The name of the managed system corresponding to the
POWER5 server as tracked by the HMC.
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Table 10. Required Flags (continued)
Flag
-I img_src
Path to the source of the installation images to be used to create
the NIM resources needed to perform the migration and
installation. This path can be a device, such as dev/cd0 if using
AIX product media, or a path to a location on the file system
containing the installation images. The level of AIX present in
the installation images must be AIX 5L Version 5.2 with the
5200-04 Recommended Maintenance package or above, or AIX
5.3 or above.
-l resource_dir
Path to a location on the file system that will contain any new
NIM resources created through nim_move_up. The location
should have enough space to accommodate an lpp_source and a
spot unless existing resources were provided through the -L and
-U options.
Table 11. Execution and Control Flags
Flag
-S
Displays the status of the execution of the current phase or the
next phase to be executed. All saved values are displayed as
well. nim_move_up exits immediately after displaying the
information. This flag cannot be used with any other options.
-n
Executes only the next phase of the nim_move_up migration
process. nim_move_up will exit when the phase completes or
fails. If you do not provide this flag, all the subsequent phases
will be executed, and nim_move_up will exit when all the
phases have executed, or one of them has failed.
-d
nim_move_up will execute in the background and return
control of the terminal to the caller. The progress of
nim_move_up can be tracked through the -S flag described
above.
-q
Quiet mode. No output will be printed to the terminal, but will
instead be kept in the logs. This flag has no effect if
nim_move_up is being executed with the -d flag described
above.
-O
Only save supplied values. nim_move_up will save values
provided through other options and then exit without executing
any phases. This flag cannot be used with any other of the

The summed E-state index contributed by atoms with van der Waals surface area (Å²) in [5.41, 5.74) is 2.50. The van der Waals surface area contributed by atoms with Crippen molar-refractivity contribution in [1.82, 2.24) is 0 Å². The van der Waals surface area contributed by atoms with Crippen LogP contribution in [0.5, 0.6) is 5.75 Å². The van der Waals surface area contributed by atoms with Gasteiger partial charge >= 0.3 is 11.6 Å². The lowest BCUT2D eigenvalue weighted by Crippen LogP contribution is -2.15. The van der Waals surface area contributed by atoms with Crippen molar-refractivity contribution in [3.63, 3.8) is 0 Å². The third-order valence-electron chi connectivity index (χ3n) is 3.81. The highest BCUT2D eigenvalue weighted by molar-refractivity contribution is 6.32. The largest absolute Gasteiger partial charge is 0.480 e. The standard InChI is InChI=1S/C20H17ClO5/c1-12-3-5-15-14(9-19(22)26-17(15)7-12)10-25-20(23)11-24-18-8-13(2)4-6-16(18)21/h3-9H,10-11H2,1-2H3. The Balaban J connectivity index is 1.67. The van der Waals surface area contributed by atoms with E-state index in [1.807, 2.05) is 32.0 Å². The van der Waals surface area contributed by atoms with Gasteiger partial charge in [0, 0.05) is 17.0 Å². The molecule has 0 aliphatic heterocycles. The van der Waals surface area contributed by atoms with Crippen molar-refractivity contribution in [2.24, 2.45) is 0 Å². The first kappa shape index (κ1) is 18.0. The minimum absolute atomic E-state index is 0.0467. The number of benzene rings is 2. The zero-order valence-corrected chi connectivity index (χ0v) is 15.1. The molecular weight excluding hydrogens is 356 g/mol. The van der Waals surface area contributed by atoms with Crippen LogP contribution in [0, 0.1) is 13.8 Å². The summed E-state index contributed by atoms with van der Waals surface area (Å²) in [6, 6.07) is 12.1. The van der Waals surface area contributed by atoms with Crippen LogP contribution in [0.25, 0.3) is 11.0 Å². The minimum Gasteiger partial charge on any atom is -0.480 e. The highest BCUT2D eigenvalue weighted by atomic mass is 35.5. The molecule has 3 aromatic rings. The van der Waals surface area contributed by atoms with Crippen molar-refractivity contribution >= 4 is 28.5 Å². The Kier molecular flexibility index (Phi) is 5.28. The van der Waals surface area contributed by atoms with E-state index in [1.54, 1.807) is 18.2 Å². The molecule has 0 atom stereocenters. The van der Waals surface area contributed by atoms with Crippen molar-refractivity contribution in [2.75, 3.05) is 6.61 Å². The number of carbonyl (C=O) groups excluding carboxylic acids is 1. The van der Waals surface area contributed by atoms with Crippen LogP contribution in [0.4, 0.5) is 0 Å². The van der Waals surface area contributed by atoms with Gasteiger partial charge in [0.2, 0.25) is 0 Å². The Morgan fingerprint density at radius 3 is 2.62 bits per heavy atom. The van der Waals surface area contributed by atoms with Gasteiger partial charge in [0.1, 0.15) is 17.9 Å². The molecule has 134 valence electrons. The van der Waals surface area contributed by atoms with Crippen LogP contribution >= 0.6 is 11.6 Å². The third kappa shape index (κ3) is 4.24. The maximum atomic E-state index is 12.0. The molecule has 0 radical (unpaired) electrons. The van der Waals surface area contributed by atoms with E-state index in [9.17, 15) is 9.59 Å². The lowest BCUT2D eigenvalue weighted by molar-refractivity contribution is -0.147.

execution or control flags.
-K
Configures SSH keys on the specified HMC to allow the
unattended remote execution of commands from th NIM master
without password prompts. This flag cannot be used with any
other options except for the -h option.
-r
Unconfigures nim_move_up, which causes it to reset all its
saved data, including saved options, phase-specific data, and
current phase information. This operation must be executed if
the migration process is to be started over for the migration of a
new client or set of clients.
-R
Removes all NIM resources created by nim_move_up in
addition to unconfiguring the environment. This flag can only
be used with -r, described above.
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Table 12. Optional Flags
Flag
-V vio_server
LPAR name of a Virtual I/O Server residing on the POWER5
server denoted through the -m flag described above.
-e
Forces the use of physical network adapters instead of shared
ethernet adapters in creating the new LPAR on the POWER5
server when a Virtual I/O Server LPAR has been specified. This
flag is only valid when used with the -V option described
above.
-D
Forces the use of physical storage controllers instead of virtual
SCSI adapters in creating the new LPAR on the POWER5 server
when a Virtual I/O Server LPAR has been specified. This flag is
only valid when used with the -V option described above.
-p loops
Number of times to execute system analysis tools on the target
NIM clients in analyzing its resource utilization. The final
resource utilization data will be the average of the values
obtained from each loop and will be taken into account when
determining the equivalent POWER5 resources from which the
migrated LPAR will be derived. If you do not provide this
option, it will default to 1 loop.
-t seconds
Number of seconds for which each loop runs. If you do not
provide this option, it will default to 10 seconds.
-j nimadm_vg
The volume group to be used by the underlying nimadm call
for data caching. If this option is not provided, the default value
will be rootvg.
-L lpp_source
An existing lpp_source NIM resource to whose AIX level the
target clients will be migrated to. If this option is not provided,
nim_move_up will attempt to create a new lpp_source from the
installation image source provided through the -I option,
described above.
-U spot
An existing spot NIM resource that will be used in the
migration and installation of the clients. If this option is not
provided, a new spot will be created from the provided
lpp_source NIM resource (see the -L and -I options above).
-B bosinst_data
An existing bosinst_data NIM resource that will be used by
nim_move_up to install the new clients onto the POWER5
LPARs. If this option is not provided, nim_move_up will
generate a bosinst_data resource with default unattended
installation values.
-E exclude_files
An existing exclude_files NIM resource that nim_move_up will
use when creating a mksysb of the original clients. If this option
is not provided, nim_move_up will generate an exclude_files
resource that will exclude the contents of /tmp from the backup.
-C script_resource
An existing script NIM resource that, if provided, nim_move_up
will execute in phase 10 (Post-installation Customization) on all
of the newly migrated LPARs.
-b installp_bundle
An existing installp_bundle NIM resource whose software will be
installed on each of the new migrated LPARs in phase 10
(Post-installation Customization) if the option is provided to
nim_move_up.
-f fix_bundle
An existing fix_bundle NIM resource whose APARs will be